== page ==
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Every time you look up a website, your computer uses a string of numbers like 217.95.168.15 to locate it. However, we’re humans, not machines. And humans find it much easier to remember an address in the form of mywebsite.com. This easy-to-remember address is known as a domain name.

You will be asked to choose a domain name when you decide to set up your business website. This domain name is the name that people will use to find your website on the Internet. It can be your business name, for example “myfinebusiness.com,” or a description of what your business does, like “thebestservice.com.”

What is the difference between domain name and hosting?

After choosing your domain name, you will need to choose a web hosting company to host your website, known as an Internet Service Provider (ISP) or, simply, host.

Building a website is like building a house. To get started you need certain elements in order to build such as a street name, a plot of land on said street, and building materials.

In our case, the street name is your domain. It’s the address where you want your house (i.e. website) to be located.

The land where you want to put your house is your hosting. Plots of land can be sold by different companies or realtors, just like there are many companies offering hosting services.

Once you have those two elements you can then acquire your building materials, a builder, and an architect—or, in our case, a web developer and a web designer (read more about their roles in our post, Website Design Pitfalls). You can then start to build your house.

You can have more than one domain name, all of them leading to the same website. One can be your business name, while the rest can include the most important keywords for your business—what people will be searching for in Google or Bing. This will make it easier for potential customers to find you.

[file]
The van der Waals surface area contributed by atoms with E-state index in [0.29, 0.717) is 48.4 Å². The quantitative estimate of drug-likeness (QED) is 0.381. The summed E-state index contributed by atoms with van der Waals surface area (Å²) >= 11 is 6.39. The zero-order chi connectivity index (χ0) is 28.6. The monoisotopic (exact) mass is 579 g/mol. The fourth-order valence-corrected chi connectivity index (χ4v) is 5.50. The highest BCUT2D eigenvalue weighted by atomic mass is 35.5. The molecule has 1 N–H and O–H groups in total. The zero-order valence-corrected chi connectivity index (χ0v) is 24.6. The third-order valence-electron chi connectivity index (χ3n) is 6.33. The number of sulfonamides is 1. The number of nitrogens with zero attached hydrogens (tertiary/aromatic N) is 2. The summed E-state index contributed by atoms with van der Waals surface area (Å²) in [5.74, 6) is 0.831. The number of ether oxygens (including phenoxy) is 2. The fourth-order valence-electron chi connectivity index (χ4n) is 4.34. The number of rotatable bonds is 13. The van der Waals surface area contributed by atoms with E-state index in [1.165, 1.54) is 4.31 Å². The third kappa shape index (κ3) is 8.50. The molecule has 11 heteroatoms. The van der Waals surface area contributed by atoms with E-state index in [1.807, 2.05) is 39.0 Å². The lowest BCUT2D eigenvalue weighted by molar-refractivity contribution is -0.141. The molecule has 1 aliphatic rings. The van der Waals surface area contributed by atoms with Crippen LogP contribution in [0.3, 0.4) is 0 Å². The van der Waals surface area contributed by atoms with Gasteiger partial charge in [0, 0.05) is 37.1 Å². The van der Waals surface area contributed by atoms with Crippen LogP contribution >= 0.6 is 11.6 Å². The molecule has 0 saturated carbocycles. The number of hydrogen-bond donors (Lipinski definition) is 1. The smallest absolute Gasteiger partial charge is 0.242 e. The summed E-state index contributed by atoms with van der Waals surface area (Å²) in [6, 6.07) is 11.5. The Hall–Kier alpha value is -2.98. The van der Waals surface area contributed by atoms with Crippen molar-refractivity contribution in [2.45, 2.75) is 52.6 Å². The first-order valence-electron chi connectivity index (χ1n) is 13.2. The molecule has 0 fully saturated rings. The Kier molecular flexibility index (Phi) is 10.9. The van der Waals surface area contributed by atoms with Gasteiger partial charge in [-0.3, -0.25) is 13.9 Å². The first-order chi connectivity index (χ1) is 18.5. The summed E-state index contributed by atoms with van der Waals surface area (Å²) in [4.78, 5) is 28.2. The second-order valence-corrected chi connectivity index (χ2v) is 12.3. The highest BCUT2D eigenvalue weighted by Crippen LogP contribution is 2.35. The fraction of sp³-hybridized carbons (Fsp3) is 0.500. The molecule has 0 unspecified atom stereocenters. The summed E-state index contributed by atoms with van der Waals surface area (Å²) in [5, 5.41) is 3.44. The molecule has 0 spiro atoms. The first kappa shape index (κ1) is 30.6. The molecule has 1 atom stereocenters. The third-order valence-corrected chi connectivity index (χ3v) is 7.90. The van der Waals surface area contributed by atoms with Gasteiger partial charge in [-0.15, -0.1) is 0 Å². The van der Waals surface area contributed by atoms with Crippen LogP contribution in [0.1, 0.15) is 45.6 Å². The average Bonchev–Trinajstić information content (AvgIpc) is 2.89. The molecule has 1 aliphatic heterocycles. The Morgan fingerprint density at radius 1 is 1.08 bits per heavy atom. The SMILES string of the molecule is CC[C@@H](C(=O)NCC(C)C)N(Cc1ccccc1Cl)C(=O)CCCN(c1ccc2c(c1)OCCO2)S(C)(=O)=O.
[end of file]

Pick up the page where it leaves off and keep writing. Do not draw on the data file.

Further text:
What services do hosting companies offer?

Literally thousands of Internet Service Providers worldwide, both big and small, offer hosting services. Prices vary immensely because packages and services can be wildly different.

The main features that make a difference include the server’s speed, the space allocated to your website, the number of email accounts, uptime (how often the server fails to deliver your website), and the security provided.

How fast is your server?

Have you ever had to quit a website because it was taking forever to download?

Studies suggest that people are prepared to wait up to four seconds for a web page to appear on their computer or phone. A website needs to be on a fast server so that it can deliver the website within that time frame.

People are bombarded by ads and promotions: if they get impatient waiting for your website to download, they may well choose to check your competitor’s website instead.

An important thing to remember is that, besides the server’s speed, the way your website has been built also plays a big part in determining its speed. A website built by professionals will be optimized for speed.

How much server space do you get?

A hosting company usually has several hard disks hosting many websites at the same time and allocating disk space to each one of them.

A website is made of files that amount to some megabytes or gigabytes. All files take space on a disk. While text files take up tiny space, video and files like PDFs can quickly gobble up your allocated space.

If a website takes up too much space, the hosting company may need to allocate a larger space on its hard disk to host it. This usually means an extra fee.